It’s a bright summer Friday, and Rebecca Roanhorse sits out on her balcony overlooking the Sun and Moon Mountains in Santa Fe, N.Mex. The majestic and ancient lands below have become a deep part of the worldbuilding in her latest book, Black Sun (Saga Press, Oct.), which kicks off her new Between the Earth and Sky trilogy. Drawn from the diverse and varied civilizations of the pre-Columbian Americas, her new secondary world fantasy celebrates cultures she was desperate to see on the page as a writer of Black and Native descent.
“Unfortunately, epic fantasy all seems to be set in mythical worlds inspired by Europe,” Roanhorse says. “We’ve read that a million times.” So she makes it her mission to create fantasy landscapes that draw from new and startling creative wells.
Getting publishing to open up to those broadened fantasy horizons hasn’t been easy. “I came to the publishing industry very naively, not understanding anything about the business or what it was like to be a writer,” she says.
A voracious bibliophile since she was a kid, Roanhorse grew up reading the science fiction and fantasy during what she calls a “challenging” childhood in Fort Worth, Tex., and the genre became her happy place. She started drawing acclaim for her writing at a young age, winning her first poetry contest in third grade. She transformed a seventh grade science project on the planets into an emo-tragic short story about an astronaut on a suicide mission into the sun. “I think I got a B+ on that, which was pretty disappointing because I thought it was A+ work. I don’t think I was supposed to turn it into a fictional narrative,” she says with a laugh. “But I’ve been writing ever since.”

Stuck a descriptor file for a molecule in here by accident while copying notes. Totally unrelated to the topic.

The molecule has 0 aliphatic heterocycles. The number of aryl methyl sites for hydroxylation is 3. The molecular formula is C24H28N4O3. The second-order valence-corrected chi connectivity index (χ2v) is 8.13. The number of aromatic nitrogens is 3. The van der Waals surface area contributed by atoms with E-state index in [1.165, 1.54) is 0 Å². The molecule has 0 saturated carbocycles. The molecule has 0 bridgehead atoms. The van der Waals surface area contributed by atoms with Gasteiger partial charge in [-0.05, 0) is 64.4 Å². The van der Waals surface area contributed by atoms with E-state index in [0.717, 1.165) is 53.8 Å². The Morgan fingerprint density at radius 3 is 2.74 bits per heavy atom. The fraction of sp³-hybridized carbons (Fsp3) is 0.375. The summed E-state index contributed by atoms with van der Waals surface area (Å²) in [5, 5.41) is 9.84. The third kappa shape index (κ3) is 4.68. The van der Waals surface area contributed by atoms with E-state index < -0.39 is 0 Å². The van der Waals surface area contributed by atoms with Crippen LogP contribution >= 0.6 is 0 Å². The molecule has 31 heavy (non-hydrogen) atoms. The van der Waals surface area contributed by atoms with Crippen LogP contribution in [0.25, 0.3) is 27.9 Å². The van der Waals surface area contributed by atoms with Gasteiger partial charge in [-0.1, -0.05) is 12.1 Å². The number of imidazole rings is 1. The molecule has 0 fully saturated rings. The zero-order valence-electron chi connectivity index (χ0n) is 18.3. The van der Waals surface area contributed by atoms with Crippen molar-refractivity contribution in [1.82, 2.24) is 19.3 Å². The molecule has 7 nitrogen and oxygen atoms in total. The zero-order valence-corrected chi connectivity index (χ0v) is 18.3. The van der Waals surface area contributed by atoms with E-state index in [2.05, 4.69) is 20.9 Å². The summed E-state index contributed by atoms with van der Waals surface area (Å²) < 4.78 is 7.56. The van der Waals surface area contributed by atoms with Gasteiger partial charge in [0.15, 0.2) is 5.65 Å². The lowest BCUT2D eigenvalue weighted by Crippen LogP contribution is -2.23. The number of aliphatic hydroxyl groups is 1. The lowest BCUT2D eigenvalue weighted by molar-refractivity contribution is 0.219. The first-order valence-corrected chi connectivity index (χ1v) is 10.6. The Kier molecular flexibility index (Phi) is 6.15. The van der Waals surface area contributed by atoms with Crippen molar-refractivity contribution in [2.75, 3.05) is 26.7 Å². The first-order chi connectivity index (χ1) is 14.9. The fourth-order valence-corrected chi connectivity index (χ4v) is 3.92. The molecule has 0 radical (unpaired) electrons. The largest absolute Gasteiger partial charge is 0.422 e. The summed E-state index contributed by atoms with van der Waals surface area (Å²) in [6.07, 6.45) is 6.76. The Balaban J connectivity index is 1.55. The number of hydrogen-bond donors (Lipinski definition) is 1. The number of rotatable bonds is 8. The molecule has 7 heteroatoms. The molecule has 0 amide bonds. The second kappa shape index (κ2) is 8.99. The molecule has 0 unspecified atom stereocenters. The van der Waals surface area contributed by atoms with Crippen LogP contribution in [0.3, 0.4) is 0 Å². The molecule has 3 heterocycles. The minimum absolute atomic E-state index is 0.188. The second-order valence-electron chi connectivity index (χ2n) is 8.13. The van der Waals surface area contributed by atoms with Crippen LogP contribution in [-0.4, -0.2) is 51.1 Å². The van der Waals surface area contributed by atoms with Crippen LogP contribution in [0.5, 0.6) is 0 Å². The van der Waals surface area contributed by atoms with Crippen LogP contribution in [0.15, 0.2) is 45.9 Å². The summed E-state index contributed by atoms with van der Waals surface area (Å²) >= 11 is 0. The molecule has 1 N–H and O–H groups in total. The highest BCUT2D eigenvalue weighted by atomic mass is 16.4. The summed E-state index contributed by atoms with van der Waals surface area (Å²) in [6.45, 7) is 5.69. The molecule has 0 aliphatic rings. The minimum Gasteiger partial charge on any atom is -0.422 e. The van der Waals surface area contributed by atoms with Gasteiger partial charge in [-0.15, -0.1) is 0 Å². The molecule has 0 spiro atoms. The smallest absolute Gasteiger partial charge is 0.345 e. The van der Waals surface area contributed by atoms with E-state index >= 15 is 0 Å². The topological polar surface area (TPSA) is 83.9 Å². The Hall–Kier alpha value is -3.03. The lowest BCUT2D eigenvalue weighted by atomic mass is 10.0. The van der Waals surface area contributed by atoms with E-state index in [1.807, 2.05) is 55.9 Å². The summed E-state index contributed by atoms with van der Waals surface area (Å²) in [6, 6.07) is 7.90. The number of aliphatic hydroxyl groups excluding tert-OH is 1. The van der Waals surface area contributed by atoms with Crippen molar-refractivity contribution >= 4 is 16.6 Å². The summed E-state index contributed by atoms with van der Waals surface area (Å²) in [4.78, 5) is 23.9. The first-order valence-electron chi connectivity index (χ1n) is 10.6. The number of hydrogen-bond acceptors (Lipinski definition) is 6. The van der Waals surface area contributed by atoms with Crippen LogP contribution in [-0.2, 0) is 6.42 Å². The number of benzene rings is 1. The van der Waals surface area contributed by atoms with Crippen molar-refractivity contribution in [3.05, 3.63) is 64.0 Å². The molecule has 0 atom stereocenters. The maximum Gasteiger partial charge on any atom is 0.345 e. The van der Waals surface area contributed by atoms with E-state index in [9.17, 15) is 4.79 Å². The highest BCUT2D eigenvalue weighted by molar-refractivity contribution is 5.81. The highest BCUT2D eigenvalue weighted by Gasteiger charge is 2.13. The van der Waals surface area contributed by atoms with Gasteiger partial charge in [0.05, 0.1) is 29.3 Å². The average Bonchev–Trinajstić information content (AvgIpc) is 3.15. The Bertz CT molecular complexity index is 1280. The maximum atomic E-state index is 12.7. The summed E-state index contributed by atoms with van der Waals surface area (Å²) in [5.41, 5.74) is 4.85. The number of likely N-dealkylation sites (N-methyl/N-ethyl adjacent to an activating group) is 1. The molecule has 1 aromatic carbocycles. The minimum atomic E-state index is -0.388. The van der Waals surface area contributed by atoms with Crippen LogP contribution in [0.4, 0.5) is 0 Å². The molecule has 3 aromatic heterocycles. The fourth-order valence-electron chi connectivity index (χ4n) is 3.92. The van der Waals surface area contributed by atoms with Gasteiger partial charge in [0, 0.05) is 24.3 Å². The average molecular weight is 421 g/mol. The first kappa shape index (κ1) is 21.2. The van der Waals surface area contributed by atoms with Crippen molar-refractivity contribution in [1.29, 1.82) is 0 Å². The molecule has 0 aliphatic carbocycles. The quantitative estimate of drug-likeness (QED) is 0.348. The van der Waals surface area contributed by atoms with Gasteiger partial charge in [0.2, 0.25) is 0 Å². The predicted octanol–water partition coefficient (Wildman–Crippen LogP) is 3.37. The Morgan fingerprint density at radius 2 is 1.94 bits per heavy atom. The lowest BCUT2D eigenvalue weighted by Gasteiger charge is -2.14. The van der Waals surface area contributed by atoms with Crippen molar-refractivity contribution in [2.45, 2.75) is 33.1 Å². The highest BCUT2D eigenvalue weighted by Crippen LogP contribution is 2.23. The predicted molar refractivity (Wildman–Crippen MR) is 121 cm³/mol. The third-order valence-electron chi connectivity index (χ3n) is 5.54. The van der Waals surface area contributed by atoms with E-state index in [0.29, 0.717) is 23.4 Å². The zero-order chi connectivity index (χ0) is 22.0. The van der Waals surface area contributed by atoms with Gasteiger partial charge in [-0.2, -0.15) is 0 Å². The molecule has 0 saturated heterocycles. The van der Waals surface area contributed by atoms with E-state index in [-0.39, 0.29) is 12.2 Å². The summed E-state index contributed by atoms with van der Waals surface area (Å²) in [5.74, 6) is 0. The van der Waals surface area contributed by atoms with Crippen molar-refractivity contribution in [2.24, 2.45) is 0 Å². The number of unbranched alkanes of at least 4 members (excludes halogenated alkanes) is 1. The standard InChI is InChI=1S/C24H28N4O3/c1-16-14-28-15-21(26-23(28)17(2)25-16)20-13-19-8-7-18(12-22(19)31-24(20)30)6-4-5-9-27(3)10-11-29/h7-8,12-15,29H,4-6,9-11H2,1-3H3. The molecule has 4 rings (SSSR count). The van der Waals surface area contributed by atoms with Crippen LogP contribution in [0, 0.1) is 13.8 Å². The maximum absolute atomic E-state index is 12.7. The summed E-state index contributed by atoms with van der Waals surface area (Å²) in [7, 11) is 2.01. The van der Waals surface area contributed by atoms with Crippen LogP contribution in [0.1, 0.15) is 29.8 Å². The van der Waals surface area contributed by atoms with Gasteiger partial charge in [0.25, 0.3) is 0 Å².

She spent her middle and high school years spinning more tales only for herself, while thinking about the fantasy books she was reading.
“It was all white boys on quests,” she muses, recalling the epic fantasies she read during that time. “I’d dropped out of reading it because it stopped speaking to me. There were no people who looked like me, and nothing that I really related to,” she says, adding that she felt “disconnected” from the worlds of these novels. But once she found urban fantasy, she saw a genre where, she felt, there might be space for Native characters.
She encountered many half-Native characters in popular urban fantasy series, but noticed how those characters were divorced from their heritages. “They didn’t interact with the heroes and gods and monsters of Native cultures,” she explains. She says she started thinking: “Wouldn’t it be great if there was a story where a character was very Native? Very attached to her culture and surrounded by brown people, and in a world that I knew?”
She’d been practicing Indian law and living in the Navajo nation with her husband and daughter when she started thinking about writing more seriously. It was at this point that she began working on what would become her debut fantasy, the Locus-winning and Hugo-nominated novel Trail of Lightning (Saga Press), which was published in 2018, when Roanhorse was in her 40s.
“So I just decided to write it. I wrote it purely for myself and for the joy of writing, and to keep myself sane while being a lawyer,” she says. “I didn’t even know people like me could be writers. An editor asked me why I waited so long to start writing, and I said ‘I didn’t know that I could be a science fiction and fantasy writer.’ I didn’t come to see people like Octavia Butler and N.K. Jemisin until later, so I didn’t see anyone writing this genre that looked like me. So I didn’t even know it was an option.”
It wasn’t until she joined a National Novel Writing Month group that she found the courage to try to get published. A motley crew including a romance novelist, a science writer, and a self-help expert, the group adored her work and encouraged her to get it published, which Roanhorse says was a major motivator.